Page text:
Bond funds represent a small percentage of the overall universe of environmental, social and governance (ESG) funds. When it comes to ESG exchange traded funds (ETFs), fixed income is also a small, but growing part of that space.
While the idea of socially responsible investing (SRI) is not new, it is new within the bond ETF landscape. That newness is not stopping some industry observers from forecasting significant growth ahead for socially responsible and sustainable bond ETFs. Importantly, the potential for ESG fixed income growth could be widespread across corporate bonds, sovereign debt and other parts of the bond market.
“MSCI found a significant difference in performance between government bonds with similar credit default swap (CDS) spreads but different ESG ratings,” according to International Adviser. “Since 2011, those countries with higher ESG ratings have seen their CDS spreads fall by more than countries with relatively low ESG ratings, MSCI has found. This relationship holds for all government bonds, apart from those that have Aaa ratings with CDS spreads below 50 basis points (bps).”
Where ESG Exists With Bond ETFs
Existing ESG bond ETFs take approaches to responsible and sustainable investing. Several of these products are also still in their infancy. For example, the iShares ESG USD Corporate Bond ETF (SUSC), which debuted in July, which “seeks to track the investment results of an index composed of U.S. dollar-denominated, investment-grade corporate bonds issued by companies that have positive environmental, social and governance characteristics while exhibiting risk and return characteristics similar to those of the parent index,” according to iShares.
SUSC holds just 191 bonds, indicating that only a small percentage of U.S. corporate bonds meet the ESG criteria set forth by SUSC's index. To the point of credit quality, SUSC is highly rated as 89% of its holdings are rated A or BBB.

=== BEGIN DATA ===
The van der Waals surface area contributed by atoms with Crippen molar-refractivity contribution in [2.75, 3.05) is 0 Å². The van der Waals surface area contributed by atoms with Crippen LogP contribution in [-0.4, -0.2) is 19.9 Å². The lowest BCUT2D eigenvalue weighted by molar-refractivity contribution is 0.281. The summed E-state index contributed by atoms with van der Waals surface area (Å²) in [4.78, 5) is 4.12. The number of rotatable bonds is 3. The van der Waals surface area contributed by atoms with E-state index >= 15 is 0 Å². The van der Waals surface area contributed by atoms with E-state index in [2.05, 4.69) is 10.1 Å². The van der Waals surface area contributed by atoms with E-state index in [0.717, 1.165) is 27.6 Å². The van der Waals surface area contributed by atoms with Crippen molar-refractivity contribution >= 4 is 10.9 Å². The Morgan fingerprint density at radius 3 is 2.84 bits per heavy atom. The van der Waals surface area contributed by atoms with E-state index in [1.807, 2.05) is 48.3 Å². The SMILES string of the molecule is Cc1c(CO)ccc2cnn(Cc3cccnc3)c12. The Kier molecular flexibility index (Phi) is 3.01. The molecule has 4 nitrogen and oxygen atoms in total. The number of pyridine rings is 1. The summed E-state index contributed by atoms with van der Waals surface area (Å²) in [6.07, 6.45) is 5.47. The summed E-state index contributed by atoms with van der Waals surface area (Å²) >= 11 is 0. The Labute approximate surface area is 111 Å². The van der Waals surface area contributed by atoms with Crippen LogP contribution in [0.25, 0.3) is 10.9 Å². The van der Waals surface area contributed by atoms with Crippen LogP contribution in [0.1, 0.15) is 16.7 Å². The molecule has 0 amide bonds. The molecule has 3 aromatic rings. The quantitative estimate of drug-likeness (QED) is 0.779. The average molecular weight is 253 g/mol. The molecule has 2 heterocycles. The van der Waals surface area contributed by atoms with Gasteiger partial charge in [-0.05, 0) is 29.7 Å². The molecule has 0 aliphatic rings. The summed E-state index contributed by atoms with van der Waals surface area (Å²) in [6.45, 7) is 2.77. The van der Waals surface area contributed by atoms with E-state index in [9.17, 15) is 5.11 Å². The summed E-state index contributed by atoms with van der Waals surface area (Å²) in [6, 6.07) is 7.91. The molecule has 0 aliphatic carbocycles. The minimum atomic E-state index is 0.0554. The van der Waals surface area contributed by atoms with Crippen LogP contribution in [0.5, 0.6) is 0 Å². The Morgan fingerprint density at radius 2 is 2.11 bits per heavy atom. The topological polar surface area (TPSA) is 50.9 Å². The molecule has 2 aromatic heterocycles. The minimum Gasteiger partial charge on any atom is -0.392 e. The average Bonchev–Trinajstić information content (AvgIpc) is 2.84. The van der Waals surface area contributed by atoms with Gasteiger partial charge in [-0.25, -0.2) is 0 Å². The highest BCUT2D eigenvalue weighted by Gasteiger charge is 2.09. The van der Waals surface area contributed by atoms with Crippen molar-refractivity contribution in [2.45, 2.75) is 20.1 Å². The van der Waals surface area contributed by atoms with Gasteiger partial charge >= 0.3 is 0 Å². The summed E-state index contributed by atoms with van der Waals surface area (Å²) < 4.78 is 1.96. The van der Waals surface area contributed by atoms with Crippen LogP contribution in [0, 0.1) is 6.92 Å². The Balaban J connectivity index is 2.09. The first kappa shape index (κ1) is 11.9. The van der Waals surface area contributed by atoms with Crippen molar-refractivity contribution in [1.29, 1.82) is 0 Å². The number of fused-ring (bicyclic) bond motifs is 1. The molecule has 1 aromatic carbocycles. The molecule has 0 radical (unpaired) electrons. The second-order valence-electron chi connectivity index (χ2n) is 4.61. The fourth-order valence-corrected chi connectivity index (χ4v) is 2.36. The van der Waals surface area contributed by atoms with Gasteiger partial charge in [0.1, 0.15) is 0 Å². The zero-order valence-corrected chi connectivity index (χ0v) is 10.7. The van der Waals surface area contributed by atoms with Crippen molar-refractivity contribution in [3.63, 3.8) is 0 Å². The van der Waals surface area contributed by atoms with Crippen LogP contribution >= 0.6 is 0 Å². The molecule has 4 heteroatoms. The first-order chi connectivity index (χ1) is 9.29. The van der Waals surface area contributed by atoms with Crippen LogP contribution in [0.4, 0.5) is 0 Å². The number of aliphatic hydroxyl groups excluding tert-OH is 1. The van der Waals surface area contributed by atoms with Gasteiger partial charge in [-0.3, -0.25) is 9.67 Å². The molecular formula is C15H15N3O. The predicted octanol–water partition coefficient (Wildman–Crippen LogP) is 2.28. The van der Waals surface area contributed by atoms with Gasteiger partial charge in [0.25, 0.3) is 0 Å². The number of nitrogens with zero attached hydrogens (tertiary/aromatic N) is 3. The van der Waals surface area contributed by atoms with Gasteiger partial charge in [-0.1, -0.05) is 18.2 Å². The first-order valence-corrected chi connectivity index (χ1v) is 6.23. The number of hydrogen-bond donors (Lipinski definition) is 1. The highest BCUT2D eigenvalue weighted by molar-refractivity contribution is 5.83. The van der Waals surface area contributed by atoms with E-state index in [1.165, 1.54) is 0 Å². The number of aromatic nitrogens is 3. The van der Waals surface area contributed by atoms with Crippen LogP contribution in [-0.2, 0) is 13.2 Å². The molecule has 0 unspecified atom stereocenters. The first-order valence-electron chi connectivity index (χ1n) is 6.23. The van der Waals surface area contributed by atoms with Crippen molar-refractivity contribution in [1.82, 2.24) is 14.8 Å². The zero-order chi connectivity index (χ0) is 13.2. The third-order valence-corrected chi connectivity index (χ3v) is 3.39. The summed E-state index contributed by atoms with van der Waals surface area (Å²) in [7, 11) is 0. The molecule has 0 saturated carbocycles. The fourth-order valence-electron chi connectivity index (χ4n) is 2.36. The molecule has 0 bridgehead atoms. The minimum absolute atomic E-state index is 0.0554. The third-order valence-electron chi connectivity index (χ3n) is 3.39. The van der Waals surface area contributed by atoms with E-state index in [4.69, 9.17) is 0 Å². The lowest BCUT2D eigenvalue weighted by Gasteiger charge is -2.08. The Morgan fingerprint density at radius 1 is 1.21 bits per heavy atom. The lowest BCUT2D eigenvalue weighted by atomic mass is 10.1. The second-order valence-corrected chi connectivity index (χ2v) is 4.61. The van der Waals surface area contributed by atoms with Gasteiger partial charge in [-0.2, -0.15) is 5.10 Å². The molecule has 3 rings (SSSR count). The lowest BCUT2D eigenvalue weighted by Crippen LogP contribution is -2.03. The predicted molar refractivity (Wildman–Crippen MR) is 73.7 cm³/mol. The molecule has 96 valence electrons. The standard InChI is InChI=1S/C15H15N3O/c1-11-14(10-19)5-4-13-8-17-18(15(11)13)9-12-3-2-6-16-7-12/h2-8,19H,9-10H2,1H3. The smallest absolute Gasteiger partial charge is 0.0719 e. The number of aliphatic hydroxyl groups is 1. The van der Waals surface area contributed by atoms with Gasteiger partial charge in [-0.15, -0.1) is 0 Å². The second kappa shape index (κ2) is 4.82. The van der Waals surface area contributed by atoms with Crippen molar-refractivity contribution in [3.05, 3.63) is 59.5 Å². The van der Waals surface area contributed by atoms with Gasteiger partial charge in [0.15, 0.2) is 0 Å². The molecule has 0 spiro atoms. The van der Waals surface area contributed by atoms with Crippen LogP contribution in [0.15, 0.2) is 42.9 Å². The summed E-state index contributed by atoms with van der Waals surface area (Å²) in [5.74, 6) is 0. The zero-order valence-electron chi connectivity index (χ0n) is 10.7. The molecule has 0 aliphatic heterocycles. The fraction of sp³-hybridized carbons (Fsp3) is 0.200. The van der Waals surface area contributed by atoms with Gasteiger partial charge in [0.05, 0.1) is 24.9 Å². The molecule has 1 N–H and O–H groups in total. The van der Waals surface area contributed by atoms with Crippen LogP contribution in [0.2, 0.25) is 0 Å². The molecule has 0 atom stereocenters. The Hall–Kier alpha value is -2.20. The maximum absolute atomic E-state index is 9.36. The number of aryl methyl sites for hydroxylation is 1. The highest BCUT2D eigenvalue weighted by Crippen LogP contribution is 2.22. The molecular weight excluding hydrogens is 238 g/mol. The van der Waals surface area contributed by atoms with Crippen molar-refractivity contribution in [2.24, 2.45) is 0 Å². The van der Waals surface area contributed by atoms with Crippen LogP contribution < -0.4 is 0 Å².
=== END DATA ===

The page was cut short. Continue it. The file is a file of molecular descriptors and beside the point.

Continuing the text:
ESG investing principles can also be applied to a broader universe of bonds. Take a look at the Nushares ESG U.S. Aggregate Bond ETF (NUBD). NUBD, which debuted at the end of third quarter, follows an index comrprised of “U.S. government securities, debt securities issued by U.S. corporations, residential and commercial mortgage-backed securities, asset-based securities and U.S. dollar-denominated debt securities issued by non-U.S. governments and corporations,” according to Nuveen.
Obviously, NUBD is a new ETF, but it is off to a solid start with more than $42 million in assets under management.
The Sage ESG Intermediate Credit ETF (GUDB) is a corporate bond fund tracking the Sage ESG Credit Intermediate Index. GUDB holds 103 corporates, over 94% of which are rated AA, A or BBB.
There is ample room for growth among ESG bond ETFs.
“As evidence of the opportunity for investors and fund issuers alike, research from Sage Advisors said only 0.5% of fixed-income assets in the U.S. Morningstar fund and ETF universe are aligned with ESG, compared to 1.7% of equity fund assets,” reports Pensions & Investments.
New types of ESG bonds could spur the creation of more socially responsible bond funds. Indicating that the VanEck Vectors Green Bond ETF (GRNB) could be at the right place at the right time, green bond issuance topped a record $100 billion this year with that number expected to continue growing in the years ahead. Green bonds are issued by companies with the proceeds directed at an environmentally friendly projects.
Recently, a U.S. dollar-denominated issue was launched in Australia aimed at workplace gender diversity. The issue was over-subscribed, indicating investors' interest in ESG bonds is international in nature. As is the case with equities, investing in bonds issued by companies prioritizing ESG principles can be rewarding for investors.
“Bank of America Merrill Lynch research has found environmental, social and governance (ESG) factors to be the single best signal of future risk; such criteria would have helped investors avoid 15 out of 17 bankruptcies the bank studied since 2008,” according to Reuters.